Wednesday, February 6, 2013

Game of Thrones 2.3: What Is Dead May Never Die

Game of Thrones 2.3: What Is Dead May Never Die



This week’s episode of Game of Thrones contained everything: violence, sex, deception and a political game of cat and mouse. To start it all off, the viewer gets to see Lord Renly Baratheon for the first time this season. Catlyn Stark asks for an alliance between his army and Rob’s so they can wage war together against the Lannisters. Renly’s story further evolves this episode as we meet his new queen, Margaery Tyrell played by Natalie Dormer (best known for her portrayal of Anne Boleyn on Showtime’s The Tudors). It looks like once again Dormer will be playing queen to a king with some “issues.” Renly’s sexual orientation is solidified this episode for he wishes to bed Margaery’s brother the Knight of Flowers instead. In a striking revelation, Margaery is aware of her husband’s preferences and as a dutiful wife will do anything to help her husband produce and heir. It seems that Margaery understands the power she now wields as queen alongside a king with an army large enough to overthrow Joffrey. Let’s hope her politically savvy and smarts do not lead her to the chopping block in this series.


Theon has another emotion storyline this episode. In confronting his father over why he does not get as many ships as his sister, Theon finally voices the anger and question he probably has been holding onto ever since Eddard Stark took him away: Why did you not fight for me? It seems like Theon’s father’s lack of love served Lord Greyjoy’s purpose more than hugs for Theon decides to forsake the only real love and family he has ever known, the Starks, and help his father and sister conquer the north while Rob is off fighting the Lannisters.


Tyrion once again proves his political mind this episode as he seeks to make sure no one turns against him while he is Hand of the King. To see if anyone on the King’s Small Counsel is really in the pocket of the Cersei, Tyrion tells each of the council members, individually, of his plan to marry off Cersei’s daughter Myrcella. In an even more brilliant fashion, Tyrion tells each of them a different suitor so there can be no doubt of who the real traitor is. Through brilliant editing the three members of counsel all inhabit the scene with Tyrion but each one getting a slightly different story. This technique allows the viewer to deduce Tyrion’s endgame without it having to be directly laid out for them. In the end, Grand Maester Pycelle is the traitor and also knows the secret that the father of Cersei’s children is really Jaime and not Robert. Not needing to have any moles working against him, Tyrion throws Pycelle into the dungeons.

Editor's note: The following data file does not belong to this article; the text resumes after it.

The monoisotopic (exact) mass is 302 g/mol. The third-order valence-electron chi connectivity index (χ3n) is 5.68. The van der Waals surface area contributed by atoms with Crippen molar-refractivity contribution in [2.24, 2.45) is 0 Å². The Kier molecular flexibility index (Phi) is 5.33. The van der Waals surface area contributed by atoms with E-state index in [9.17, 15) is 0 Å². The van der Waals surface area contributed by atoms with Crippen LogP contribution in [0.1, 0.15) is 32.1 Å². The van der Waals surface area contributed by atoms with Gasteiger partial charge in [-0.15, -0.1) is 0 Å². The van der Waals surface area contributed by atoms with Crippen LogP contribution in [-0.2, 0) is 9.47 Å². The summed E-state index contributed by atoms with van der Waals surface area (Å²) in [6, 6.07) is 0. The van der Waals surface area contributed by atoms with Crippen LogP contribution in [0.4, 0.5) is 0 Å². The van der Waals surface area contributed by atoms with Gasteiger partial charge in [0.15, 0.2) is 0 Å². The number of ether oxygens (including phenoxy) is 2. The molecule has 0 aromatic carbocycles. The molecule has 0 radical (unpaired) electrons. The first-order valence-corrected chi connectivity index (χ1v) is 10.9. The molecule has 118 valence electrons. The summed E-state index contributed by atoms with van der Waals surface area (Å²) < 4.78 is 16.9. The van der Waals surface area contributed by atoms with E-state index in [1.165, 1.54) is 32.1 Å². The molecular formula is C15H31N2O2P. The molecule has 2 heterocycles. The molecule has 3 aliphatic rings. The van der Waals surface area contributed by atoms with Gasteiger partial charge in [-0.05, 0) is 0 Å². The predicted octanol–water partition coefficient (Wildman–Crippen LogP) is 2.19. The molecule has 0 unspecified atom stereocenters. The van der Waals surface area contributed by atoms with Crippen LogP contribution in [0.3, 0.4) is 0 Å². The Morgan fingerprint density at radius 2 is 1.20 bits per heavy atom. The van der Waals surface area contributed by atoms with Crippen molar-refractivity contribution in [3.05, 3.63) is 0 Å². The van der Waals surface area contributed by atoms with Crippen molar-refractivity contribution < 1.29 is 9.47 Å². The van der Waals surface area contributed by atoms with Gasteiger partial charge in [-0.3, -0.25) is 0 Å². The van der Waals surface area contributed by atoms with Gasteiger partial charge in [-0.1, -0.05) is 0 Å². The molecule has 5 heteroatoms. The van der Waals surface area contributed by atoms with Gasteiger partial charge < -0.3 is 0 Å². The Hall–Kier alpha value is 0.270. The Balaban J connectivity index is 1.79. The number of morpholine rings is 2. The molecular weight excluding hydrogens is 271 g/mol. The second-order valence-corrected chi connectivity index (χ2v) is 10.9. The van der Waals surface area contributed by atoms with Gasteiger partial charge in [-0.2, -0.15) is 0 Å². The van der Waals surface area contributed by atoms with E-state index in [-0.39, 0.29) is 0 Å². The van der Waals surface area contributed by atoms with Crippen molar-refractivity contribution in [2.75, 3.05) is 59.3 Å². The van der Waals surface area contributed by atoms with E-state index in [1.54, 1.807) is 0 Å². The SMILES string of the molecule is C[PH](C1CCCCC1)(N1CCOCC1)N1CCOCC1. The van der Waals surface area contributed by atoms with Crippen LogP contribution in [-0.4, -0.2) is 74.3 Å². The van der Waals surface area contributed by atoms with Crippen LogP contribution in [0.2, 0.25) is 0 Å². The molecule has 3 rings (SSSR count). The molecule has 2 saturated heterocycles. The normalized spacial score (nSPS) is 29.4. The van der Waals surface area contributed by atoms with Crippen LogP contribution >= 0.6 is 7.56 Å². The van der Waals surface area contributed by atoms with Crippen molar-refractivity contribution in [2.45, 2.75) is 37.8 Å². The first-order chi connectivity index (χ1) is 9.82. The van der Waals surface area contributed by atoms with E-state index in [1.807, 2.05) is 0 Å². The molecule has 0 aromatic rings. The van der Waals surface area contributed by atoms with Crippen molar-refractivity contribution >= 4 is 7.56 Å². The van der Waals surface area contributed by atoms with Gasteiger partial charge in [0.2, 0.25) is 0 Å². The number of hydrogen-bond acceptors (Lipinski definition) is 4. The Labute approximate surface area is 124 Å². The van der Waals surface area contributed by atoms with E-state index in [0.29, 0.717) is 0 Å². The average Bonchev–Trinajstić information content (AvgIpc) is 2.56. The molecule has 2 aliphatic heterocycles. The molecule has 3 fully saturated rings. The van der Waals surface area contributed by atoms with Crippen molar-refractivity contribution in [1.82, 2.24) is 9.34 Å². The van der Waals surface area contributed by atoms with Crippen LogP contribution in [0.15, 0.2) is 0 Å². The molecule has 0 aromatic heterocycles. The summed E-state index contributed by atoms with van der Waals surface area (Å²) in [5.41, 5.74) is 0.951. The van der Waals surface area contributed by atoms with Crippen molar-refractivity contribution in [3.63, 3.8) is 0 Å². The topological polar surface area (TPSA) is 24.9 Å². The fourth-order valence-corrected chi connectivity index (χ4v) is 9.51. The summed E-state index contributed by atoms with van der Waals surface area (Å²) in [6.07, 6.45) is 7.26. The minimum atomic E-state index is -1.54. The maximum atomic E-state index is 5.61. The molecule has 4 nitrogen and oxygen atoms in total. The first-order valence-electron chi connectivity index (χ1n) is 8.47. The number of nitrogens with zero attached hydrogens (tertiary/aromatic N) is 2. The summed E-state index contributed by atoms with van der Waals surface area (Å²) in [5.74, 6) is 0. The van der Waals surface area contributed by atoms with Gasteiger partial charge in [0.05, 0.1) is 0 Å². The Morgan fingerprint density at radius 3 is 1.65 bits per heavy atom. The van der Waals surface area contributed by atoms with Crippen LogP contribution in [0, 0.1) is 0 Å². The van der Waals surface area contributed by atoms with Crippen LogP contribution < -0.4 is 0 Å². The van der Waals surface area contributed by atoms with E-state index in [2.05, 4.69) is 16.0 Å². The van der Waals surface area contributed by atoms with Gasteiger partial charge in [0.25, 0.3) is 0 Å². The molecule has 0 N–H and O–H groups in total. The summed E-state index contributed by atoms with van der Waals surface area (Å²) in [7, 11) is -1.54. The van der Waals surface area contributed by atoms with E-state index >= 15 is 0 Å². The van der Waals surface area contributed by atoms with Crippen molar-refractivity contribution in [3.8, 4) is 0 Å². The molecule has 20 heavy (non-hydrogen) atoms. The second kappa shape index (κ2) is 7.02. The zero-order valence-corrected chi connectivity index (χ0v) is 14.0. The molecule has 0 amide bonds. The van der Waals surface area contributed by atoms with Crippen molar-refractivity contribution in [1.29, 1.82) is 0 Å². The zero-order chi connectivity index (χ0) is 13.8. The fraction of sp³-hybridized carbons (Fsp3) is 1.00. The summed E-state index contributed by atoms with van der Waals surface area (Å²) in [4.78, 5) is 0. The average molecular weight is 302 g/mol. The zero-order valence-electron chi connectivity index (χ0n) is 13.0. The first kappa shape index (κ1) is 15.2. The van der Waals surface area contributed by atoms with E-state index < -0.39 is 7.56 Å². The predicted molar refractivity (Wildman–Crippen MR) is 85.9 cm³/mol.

The episode ends on a very climatic scene. The Lannister guards returned to seek out Robert’s bastard son Gendry. Yoren, one of the brothers of the Night’s Watch, and man who saved Arya after Eddard was killed, continues to protect both Arya and Gendry. He goes out to confront the guards. The guards have not patience and start to attack Yoren and a small battle ensues between the recruits for The Wall and the Lannister Guards. During the skirmish Arya saves the prisoners traveling with the recruits from a fire solidifying a helpful alliance that she will need in the future. In Game of Thrones fashion the battle is gruesome, and since Yoren is severely outnumbered, the guards defeat him and kill him by sticking a sword down the back of his neck. After Yoren’s death the other boys surrender. The guards threaten their captives with eye gouging if they do not give up Gendry. Arya jumps on the opportunity and claims that Gendry is one of the boys the guards have already killed, thus protecting the identity and life of the real Gendry.  Arya along with the others are taken captive being led by Lannister guards to who knows where, ending the episode and leaving the viewer in anticipation for next week.